Ward said SCS receptionists have been equipped with “long-standing guidelines” to interact with students who are working with Title IX and make sure they are given appointments in a timely manner. 

After her phone call with SCS, Moleski then took her frustrations to social media, tweeting, “Really cool that after being assaulted it would take less time to learn how to drive, get my driver’s license, buy a gun, and shoot myself than it would to make an appt. at student counseling services!” while tagging the university and University President Greg Crawford. 

Within minutes, The Division of Student Life reached out to Moleski via Twitter. Moleski was linked to resources and a counselor provided by the university. Moleski, grateful for the resources, was again frustrated that these weren’t presented to her initially and that it took a tweet to allow her to have access to them. 

“Why wasn’t this presented to me upfront?” Moleski asked. “For me, I’ve found that a lot of my life has been about being loud so that I can get that the things that I need. Being quiet is a privilege.” 

Ward also said that SCS is working on adding to their staff, but he sees the importance of informing students of the potential wait times. 

“I wouldn’t want to not mention to a student that we do have a delay for ongoing individual counseling,” Ward said. “A student goes through an initial consultation, meets with that counselor, then gets to the end of that session and finds out that there is a delay before they can get onto individual counseling. Because some students may say, ‘Well why didn’t you tell me that upfront? I could have gone somewhere else for service as opposed to spending time here.’” 

Moleski has found speaking with Dralle, Hannah Kuethe and Mady DeVivo from Women Helping Women to be helpful. She said she's appreciated the authentic conversations she’s had with them.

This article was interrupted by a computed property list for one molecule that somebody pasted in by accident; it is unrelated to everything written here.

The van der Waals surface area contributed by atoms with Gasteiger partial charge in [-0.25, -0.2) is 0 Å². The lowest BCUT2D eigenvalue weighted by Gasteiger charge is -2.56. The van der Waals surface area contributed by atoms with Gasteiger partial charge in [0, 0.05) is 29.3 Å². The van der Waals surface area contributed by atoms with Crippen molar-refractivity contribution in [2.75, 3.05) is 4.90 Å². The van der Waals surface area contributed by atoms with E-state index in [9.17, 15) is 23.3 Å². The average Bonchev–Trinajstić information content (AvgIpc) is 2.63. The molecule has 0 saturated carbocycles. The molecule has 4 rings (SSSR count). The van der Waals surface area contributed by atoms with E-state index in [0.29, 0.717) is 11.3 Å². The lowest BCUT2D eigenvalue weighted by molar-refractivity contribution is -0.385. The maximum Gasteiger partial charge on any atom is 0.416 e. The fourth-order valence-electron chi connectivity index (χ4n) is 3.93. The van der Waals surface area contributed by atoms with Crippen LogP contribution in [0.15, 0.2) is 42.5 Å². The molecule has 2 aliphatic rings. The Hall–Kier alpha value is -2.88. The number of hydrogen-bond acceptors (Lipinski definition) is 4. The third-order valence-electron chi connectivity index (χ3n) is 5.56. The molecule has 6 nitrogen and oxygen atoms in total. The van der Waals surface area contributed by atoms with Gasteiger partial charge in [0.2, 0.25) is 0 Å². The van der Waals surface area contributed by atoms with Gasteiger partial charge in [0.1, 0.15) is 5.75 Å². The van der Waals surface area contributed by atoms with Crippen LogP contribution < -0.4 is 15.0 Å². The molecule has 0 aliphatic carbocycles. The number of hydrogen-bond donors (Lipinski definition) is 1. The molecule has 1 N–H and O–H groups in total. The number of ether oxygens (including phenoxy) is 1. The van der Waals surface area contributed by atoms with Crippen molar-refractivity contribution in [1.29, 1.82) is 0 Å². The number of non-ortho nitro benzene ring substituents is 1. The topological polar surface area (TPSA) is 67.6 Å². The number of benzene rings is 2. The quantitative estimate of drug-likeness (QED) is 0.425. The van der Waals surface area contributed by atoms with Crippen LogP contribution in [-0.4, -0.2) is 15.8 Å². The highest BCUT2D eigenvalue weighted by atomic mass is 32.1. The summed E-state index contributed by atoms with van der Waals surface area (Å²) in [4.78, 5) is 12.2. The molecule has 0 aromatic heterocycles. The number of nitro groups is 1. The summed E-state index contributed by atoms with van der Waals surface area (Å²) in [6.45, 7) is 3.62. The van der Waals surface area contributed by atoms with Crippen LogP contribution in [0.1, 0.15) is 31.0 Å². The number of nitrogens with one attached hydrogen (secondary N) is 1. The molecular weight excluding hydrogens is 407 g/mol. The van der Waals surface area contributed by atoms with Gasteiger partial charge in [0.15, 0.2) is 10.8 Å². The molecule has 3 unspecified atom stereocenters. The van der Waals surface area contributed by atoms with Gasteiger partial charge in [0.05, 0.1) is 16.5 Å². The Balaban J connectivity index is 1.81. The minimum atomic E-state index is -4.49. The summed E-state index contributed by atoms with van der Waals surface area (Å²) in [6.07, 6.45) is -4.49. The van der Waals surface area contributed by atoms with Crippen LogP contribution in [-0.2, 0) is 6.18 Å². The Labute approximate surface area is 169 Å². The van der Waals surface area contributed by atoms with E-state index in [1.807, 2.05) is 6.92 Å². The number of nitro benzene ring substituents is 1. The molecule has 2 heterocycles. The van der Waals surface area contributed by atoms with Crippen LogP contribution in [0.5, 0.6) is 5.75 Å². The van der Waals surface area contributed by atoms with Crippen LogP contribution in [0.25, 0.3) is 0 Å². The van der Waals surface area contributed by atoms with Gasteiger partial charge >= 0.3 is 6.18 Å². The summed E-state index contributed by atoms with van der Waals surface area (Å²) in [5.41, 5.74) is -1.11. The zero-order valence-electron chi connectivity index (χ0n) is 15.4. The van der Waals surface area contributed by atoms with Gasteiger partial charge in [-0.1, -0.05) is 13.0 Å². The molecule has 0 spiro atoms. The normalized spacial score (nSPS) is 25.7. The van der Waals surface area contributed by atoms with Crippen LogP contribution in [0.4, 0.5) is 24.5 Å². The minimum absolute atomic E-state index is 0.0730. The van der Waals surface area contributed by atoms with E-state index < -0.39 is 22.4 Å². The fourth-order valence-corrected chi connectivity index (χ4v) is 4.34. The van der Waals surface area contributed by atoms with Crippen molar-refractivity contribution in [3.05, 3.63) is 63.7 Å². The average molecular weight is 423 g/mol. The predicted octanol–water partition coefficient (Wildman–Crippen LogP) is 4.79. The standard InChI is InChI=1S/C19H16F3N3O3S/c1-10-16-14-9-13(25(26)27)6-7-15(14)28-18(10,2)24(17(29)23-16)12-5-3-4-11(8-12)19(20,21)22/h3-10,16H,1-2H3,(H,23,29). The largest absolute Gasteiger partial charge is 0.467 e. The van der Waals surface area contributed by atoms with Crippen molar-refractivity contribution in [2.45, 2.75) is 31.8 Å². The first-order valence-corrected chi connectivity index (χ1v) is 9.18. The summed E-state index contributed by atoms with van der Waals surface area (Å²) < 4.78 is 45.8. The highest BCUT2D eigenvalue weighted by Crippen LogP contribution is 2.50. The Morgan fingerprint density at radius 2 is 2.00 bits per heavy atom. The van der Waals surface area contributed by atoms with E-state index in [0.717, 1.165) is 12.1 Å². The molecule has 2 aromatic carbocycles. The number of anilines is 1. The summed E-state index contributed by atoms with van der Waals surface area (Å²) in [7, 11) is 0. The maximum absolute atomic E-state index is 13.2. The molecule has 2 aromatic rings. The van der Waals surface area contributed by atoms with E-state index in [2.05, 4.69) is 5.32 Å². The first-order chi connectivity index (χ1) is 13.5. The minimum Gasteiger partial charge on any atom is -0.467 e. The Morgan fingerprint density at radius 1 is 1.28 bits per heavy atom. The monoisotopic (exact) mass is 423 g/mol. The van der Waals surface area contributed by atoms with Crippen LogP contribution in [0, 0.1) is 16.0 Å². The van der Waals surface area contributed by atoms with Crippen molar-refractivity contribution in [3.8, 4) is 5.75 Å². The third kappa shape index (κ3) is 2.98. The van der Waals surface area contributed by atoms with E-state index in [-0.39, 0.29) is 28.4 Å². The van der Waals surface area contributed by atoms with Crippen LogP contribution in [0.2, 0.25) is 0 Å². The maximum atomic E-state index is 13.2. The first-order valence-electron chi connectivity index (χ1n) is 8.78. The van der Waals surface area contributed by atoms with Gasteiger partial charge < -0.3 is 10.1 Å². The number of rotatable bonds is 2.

Because she spoke openly about her assault, Moleski’s friends reached out to her and said they were going to seek help for themselves. On the particular day her friends went to reach out to the resources she suggested, Dralle, Kuethe and DeVivo were out of their office. 

Moleski blames the university for the lack of resources. 

“[It’s] not because they're bad at their jobs,” Moleski said. “That’s because Gabby, Hannah and Mady are all [individual] people. It’s a lot that we’re asking for a few people to be doing. And it’s very heavy work, too.” 

Dralle acknowledges that she has a busy schedule, but makes time in her schedule to accommodate student needs. 

“I do this work with a sense of urgency,” Dralle said.“I want to be able to give students support and the needs that they have answered. I do work in the evenings, I work through my lunch sometimes, but that’s just who I am.” 

Moleski acknowledges that there are a large volume of sexual assaults that are not reported and thinks that if the majority of them were reported, the university wouldn't be able to accomodate all of them. 

“I don’t think this campus is really prepared for the sheer volume of how many assaults that there really are,” Moleski said. “Even if a quarter of the people that have been assaulted step forward and said ‘I want resources,’ I think [Miami] would be extremely overwhelmed.” 

Since her assault, Moleski says her attacker has been kicked out of his fraternity but he hasn’t experienced an extreme interruption to his life. 

“Besides being kicked out of the frat, my attacker has lived a very normal life,” Moleski said. “It’s just business as usual for him.” 

She had her first hearing through the university on Thursday, Nov. 7. There, she provided clarifying details about her case but was not asked to recount anything traumatic. If there is enough evidence found, another hearing will be held to determine her attacker’s status at the university. 

“I'm losing a semester of school. A suspension would be fair,” Moleski said. “If I had to miss out of school, [he] should, too.” 

Moleski said that students should have a conversation and know the toll a sexual assault can have on a student afterward. 

“[I] did not know that I would go days without sleeping or days without eating,” Moleski said,  “That I would have the kind of nightmares where I would wake up and shake. I didn’t know that I wouldn’t want my hair cut because I didn’t want anyone to touch me. It needs to be emphasized — all the ways it can screw up your life.” 

Moleski will take a medical leave for the rest of the semester. Since her assault, she has missed academic opportunities such as the application date for her research grant and has had anxiety over potentially losing her scholarships (although she has since learned her scholarships are secure). She is frustrated because she feels the university put her academic future at risk and caused hardships in her personal life. 

“I am so angry with this community. For not only making me feel abandoned but punishing me for being outspoken about it.” 

She said she hopes her message will get through to those in the administration to create avenues to get sexual assault survivors more immediate resources from the university. 

“I feel like me being upset out in the open is important because this is real,” Moleski said. “It’s not something that you can ignore.”